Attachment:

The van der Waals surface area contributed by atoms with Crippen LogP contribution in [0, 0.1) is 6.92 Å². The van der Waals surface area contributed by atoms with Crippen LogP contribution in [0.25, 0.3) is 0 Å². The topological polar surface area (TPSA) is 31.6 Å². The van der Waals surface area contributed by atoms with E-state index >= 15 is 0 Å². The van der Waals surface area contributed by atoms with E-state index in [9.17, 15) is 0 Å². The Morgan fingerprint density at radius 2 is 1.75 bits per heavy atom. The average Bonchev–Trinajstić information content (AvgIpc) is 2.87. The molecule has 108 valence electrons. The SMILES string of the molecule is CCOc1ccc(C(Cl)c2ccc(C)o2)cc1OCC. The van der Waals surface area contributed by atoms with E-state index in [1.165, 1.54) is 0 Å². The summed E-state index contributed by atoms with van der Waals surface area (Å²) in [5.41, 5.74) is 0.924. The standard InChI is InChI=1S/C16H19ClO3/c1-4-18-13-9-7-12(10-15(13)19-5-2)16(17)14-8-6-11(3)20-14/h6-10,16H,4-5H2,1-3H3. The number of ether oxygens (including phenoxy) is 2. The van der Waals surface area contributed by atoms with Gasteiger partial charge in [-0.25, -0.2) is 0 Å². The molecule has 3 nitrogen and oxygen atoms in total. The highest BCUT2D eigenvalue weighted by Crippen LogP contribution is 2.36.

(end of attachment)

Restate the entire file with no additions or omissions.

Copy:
The van der Waals surface area contributed by atoms with Crippen LogP contribution in [0, 0.1) is 6.92 Å². The van der Waals surface area contributed by atoms with Crippen LogP contribution in [0.25, 0.3) is 0 Å². The topological polar surface area (TPSA) is 31.6 Å². The van der Waals surface area contributed by atoms with E-state index >= 15 is 0 Å². The van der Waals surface area contributed by atoms with E-state index in [9.17, 15) is 0 Å². The Morgan fingerprint density at radius 2 is 1.75 bits per heavy atom. The average Bonchev–Trinajstić information content (AvgIpc) is 2.87. The molecule has 108 valence electrons. The SMILES string of the molecule is CCOc1ccc(C(Cl)c2ccc(C)o2)cc1OCC. The van der Waals surface area contributed by atoms with E-state index in [1.165, 1.54) is 0 Å². The summed E-state index contributed by atoms with van der Waals surface area (Å²) in [5.41, 5.74) is 0.924. The standard InChI is InChI=1S/C16H19ClO3/c1-4-18-13-9-7-12(10-15(13)19-5-2)16(17)14-8-6-11(3)20-14/h6-10,16H,4-5H2,1-3H3. The number of ether oxygens (including phenoxy) is 2. The van der Waals surface area contributed by atoms with Gasteiger partial charge in [-0.25, -0.2) is 0 Å². The molecule has 3 nitrogen and oxygen atoms in total. The highest BCUT2D eigenvalue weighted by Crippen LogP contribution is 2.36.